Bisphosphonate-functionalized hyaluronic acid showing selective affinity for osteoclasts as a potential treatment for osteoporosis.

Kootala S, Ossipov D, van den Beucken JJ, Leeuwenburgh S, Hilborn J

Biomater Sci 3 (8) 1197-1207 [2015-08-00; online 2015-06-24]

Current treatments for osteoporosis involve the administration of high doses of bisphosphonates (BPs) over a number of years. However, the efficiency of the absorption of these drugs and specificity towards targeted osteoclastic cells is still suboptimal. In this study, we have exploited the natural affinity of high (H) and low (L) molecular-weight hyaluronic acid (HA) towards a cluster of differentiation 44 (CD44) receptors on osteoclasts to use it as a biodegradable targeting vehicle. We covalently bonded BP to functionalised HA (HA-BP) and found that HA-BP conjugates were highly specific to osteoclastic cells and reduced mature osteoclast numbers significantly more than free BP. To study the uptake of HA-BP, we fluorescently derivatised the polymer-drug with fluorescein B isothiocyanate (FITC) and found that L-HA-BP could seamlessly enter osteoclastic cells. Alternatively, we tested polyvinyl alcohol (PVA) as a synthetic polymer delivery vehicle using similar chemistry to link BP and found that osteoclast numbers did not reduce in the same way. These findings could pave the way for biodegradable polymers to be used as vehicles for targeted delivery of anti-osteoporotic drugs.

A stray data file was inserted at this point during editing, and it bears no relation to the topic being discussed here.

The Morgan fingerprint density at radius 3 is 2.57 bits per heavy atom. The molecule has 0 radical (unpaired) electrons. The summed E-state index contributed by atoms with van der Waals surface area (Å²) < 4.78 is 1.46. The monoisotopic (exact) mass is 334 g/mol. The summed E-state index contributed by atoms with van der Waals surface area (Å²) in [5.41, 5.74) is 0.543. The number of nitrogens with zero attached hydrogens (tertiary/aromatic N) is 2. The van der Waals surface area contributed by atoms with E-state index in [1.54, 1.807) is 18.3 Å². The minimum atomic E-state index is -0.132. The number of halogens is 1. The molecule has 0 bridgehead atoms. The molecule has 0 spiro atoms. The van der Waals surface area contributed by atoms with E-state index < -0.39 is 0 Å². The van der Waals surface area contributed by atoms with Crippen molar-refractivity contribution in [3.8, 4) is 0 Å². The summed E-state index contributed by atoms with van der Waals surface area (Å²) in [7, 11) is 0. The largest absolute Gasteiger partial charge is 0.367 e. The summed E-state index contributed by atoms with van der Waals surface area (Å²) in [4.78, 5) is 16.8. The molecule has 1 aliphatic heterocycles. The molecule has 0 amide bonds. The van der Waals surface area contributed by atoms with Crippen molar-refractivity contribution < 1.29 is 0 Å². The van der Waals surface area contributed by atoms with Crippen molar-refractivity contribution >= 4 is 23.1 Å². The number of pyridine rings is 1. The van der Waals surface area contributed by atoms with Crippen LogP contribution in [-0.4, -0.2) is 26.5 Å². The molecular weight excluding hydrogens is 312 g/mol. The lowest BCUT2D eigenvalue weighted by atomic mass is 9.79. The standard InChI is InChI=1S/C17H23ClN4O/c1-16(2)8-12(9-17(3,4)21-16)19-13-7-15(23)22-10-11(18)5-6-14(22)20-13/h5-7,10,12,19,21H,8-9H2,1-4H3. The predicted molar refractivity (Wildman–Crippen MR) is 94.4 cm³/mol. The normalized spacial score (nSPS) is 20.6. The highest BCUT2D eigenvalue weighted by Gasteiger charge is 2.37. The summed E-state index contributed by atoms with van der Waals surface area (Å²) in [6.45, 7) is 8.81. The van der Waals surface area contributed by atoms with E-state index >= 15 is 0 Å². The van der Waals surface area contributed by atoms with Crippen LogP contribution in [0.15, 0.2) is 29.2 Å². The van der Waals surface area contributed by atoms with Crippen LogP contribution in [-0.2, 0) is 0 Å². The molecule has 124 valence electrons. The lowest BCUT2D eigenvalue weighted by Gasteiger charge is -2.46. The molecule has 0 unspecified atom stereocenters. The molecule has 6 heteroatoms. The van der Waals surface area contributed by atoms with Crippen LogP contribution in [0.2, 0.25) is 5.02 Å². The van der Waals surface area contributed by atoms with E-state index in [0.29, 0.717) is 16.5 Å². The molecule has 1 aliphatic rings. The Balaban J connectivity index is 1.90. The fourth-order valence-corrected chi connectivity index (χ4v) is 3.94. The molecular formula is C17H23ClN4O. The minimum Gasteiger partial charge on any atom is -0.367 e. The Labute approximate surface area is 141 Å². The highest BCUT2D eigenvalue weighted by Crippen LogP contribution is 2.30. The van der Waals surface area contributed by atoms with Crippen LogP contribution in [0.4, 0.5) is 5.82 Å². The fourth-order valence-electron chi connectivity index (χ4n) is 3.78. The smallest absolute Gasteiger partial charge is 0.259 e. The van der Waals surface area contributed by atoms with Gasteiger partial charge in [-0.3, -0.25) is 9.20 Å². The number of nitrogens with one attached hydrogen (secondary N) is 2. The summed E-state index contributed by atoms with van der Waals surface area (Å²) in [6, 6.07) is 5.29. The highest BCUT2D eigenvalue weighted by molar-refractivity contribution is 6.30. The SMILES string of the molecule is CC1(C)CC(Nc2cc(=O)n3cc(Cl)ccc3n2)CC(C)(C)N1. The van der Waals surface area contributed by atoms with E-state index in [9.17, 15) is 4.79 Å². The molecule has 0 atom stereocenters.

Affiliated researcher

PubMed 26222035

DOI 10.1039/c5bm00096c

Crossref 10.1039/c5bm00096c


Publications 7.0.1